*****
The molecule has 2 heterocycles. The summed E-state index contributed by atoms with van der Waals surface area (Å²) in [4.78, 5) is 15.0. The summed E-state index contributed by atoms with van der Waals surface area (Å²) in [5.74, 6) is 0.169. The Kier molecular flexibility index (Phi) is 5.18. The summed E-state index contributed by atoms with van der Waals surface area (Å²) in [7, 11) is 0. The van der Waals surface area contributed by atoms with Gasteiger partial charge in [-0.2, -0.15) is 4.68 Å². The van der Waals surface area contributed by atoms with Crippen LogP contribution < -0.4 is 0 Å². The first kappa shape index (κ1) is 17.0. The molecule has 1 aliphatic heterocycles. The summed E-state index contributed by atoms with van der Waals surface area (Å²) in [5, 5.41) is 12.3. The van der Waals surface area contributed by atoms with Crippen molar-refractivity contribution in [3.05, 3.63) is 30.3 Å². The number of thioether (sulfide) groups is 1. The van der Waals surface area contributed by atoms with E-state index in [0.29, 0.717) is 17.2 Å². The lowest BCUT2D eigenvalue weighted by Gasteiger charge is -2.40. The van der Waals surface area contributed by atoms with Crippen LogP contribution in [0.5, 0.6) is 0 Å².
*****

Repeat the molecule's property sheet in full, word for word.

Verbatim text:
The molecule has 2 heterocycles. The summed E-state index contributed by atoms with van der Waals surface area (Å²) in [4.78, 5) is 15.0. The summed E-state index contributed by atoms with van der Waals surface area (Å²) in [5.74, 6) is 0.169. The Kier molecular flexibility index (Phi) is 5.18. The summed E-state index contributed by atoms with van der Waals surface area (Å²) in [7, 11) is 0. The van der Waals surface area contributed by atoms with Gasteiger partial charge in [-0.2, -0.15) is 4.68 Å². The van der Waals surface area contributed by atoms with Crippen LogP contribution < -0.4 is 0 Å². The first kappa shape index (κ1) is 17.0. The molecule has 1 aliphatic heterocycles. The summed E-state index contributed by atoms with van der Waals surface area (Å²) in [5, 5.41) is 12.3. The van der Waals surface area contributed by atoms with Crippen molar-refractivity contribution in [3.05, 3.63) is 30.3 Å². The number of thioether (sulfide) groups is 1. The van der Waals surface area contributed by atoms with E-state index in [0.29, 0.717) is 17.2 Å². The lowest BCUT2D eigenvalue weighted by Gasteiger charge is -2.40. The van der Waals surface area contributed by atoms with Crippen LogP contribution in [0.5, 0.6) is 0 Å².